|2011 University of Kentucky Commencement|
For graduating seniors, this time of year is filled with job searches, career fairs and writing the dreaded cover letters to each prospective employer. In the midst of midterms and spring break, writing a cover letter may be the last thing you want to start working on, especially because it can be so intimidating. As a crucial aspect of any job application, a cover letter can be the reason why you did or didn’t land that interview. If you’re looking for ways to stand out against the others in such a competitive job market, here are some dos and don’ts to guide you along the way:
- Use resume paper. You may have gotten away with copy paper for part-time jobs and internships in the past, but now it is time to invest in the first thing that potential employers will judge.
- Address your letter to the person who will receive it. If the job application doesn’t indicate who that is, look it up on the company’s Website or call to find out.
- Name your connection to the company. If you know someone who works there (and will vouch for you), mention it. Networking can be one of the most helpful ways to secure an interview and possibly job.
- Research the company and tell how you will be an asset. Your experience and skills will likely be on your resume, so apply these to the position and indicate how you will benefit the company and its goals.
- Praise the company for its accomplishments. Tell what you like about its mission and the initiatives it has taken to reach it. Demonstrate knowledge of any awards or honors the company has received.
- Tailor each cover letter to the company/position you send it to. Yes, you may use a template, but be sure to customize it for each company. Show that you did your research!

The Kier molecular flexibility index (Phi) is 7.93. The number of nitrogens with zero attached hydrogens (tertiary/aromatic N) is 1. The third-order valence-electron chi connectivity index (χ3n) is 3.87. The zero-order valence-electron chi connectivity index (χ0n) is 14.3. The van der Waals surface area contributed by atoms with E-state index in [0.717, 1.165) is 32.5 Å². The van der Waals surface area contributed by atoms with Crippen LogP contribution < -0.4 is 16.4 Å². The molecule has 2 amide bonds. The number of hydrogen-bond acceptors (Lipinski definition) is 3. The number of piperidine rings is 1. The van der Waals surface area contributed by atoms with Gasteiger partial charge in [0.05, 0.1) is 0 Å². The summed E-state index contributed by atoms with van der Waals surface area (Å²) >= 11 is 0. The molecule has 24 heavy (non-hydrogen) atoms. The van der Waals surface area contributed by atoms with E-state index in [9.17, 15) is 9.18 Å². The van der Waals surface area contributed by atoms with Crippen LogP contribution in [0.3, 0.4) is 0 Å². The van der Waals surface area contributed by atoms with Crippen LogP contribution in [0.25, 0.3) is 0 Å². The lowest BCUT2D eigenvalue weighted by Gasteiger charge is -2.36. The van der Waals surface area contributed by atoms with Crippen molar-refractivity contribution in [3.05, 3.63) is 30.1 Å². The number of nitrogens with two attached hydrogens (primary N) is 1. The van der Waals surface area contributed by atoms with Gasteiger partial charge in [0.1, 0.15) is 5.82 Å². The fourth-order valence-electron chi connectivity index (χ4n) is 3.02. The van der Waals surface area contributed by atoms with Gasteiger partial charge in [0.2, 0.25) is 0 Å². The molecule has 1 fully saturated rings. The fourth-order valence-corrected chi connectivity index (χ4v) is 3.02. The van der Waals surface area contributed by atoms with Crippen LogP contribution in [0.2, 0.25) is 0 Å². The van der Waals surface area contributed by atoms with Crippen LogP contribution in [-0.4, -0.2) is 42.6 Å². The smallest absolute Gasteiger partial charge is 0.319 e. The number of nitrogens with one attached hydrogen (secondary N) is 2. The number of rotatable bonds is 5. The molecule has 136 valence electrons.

- Request an interview and let the employer know that you will follow-up. Provide your contact information, and make sure that you use a professional e-mail address.
- Proofread. If you used a template, make sure the correct person and company are named in every personalized part of the letter. Double-check your spelling and grammar. A careless mistake could jeopardize your whole application.
- Don’t use the same cover letter for every job application.
- Don’t address your letter “to whom it may concern” or “dear sir or madam.”
- Don’t summarize your resume. Instead, apply your experience and skills to the position at hand.
- Don’t brag; rather highlight how your strengths will benefit the company.
If you need more guidance or maybe just some inspiration, then Google can provide a good place to start. You may be tempted to copy and paste a template, but remember to use your own words and personalize the letter to the company.
Also, be sure to check out the UK Stuckert Career Center after writing your letter. Career counselors are available to meet with you and to provide feedback before you apply for the big job.
Good luck and happy job-hunting!
***For a break from all of your hard work, take a look at these sarcastic cover letters. Although entertaining, don’t try at home!